I later got into pistol calibers with a single stage Lyman press (still have that too) and a set of 9mm dies. The book showed 9mm loads for Red Dot, that's what I had on hand, so that's what I used. Then I got some .38 dies and discovered Red Dot loads for that too. It was a good all around powder for the calibers I loaded. This got me by pretty well for a long time. Of course it doesn't work for everything, but as my calibers expanded, so did my powder selections. It's not a bad thing for a beginner to keep it simple while they're learning.
 
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Actually, Red Dot IS in fact one of the powders I use for my own 38 specials. And, like you, I originally started using the Red Dot for shot shell reloads. I have a bunch of it around.
However, I find that I like other powders for the 357 magnum loads, so even in the same diameter (and for the same gun), I don't use the same powders all the time.

True, but when you're just getting started in reloading, and only have a few calibers to work with, it makes things easier if you use a multi-versatile powder.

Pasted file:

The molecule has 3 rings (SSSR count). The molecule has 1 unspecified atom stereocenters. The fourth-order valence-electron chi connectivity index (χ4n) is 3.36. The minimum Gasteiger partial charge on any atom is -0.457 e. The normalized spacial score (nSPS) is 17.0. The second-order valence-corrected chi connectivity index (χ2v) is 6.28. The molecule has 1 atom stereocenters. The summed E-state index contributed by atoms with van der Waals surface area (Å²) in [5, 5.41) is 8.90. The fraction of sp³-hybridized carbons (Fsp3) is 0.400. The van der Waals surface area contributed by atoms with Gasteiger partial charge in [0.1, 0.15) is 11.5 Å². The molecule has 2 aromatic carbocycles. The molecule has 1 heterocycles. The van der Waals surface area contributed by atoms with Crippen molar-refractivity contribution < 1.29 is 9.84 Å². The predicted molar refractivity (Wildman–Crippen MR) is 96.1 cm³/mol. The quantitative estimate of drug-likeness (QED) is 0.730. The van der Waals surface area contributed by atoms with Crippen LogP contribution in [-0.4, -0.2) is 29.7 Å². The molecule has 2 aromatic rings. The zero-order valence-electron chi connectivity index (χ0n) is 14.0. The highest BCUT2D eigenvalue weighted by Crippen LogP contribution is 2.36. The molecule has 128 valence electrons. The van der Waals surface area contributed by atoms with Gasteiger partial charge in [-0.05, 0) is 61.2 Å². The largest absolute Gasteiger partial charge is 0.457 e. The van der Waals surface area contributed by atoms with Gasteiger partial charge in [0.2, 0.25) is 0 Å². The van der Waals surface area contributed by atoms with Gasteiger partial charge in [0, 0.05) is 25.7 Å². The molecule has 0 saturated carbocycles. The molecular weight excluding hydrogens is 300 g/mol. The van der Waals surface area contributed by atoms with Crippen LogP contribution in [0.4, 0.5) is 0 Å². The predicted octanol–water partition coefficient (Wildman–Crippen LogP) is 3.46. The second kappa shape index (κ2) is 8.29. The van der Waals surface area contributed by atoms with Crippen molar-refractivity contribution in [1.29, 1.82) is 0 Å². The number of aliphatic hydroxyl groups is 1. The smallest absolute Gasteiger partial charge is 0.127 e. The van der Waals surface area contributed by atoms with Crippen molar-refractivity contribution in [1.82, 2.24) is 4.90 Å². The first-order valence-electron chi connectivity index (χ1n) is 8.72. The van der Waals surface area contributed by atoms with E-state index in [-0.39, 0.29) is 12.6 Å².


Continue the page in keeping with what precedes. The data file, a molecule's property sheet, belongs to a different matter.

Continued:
I started with 12 gauge skeet loads back in the early 80's with a MEC 600 Jr.
(still have it today)
I bought Red Dot in 4 lb canisters, which saved quite a bit of money over the one pound cans. At 17.7 grains a shell, a one pounder goes pretty quick.
I later got into pistol calibers with a single stage Lyman press (still have that too) and a set of 9mm dies. The book showed 9mm loads for Red Dot, that's what I had on hand, so that's what I used. Then I got some .38 dies and discovered Red Dot loads for that too. It was a good all around powder for the calibers I loaded. This got me by pretty well for a long time. Of course it doesn't work for everything, but as my calibers expanded, so did my powder selections. It's not a bad thing for a beginner to keep it simple while they're learning.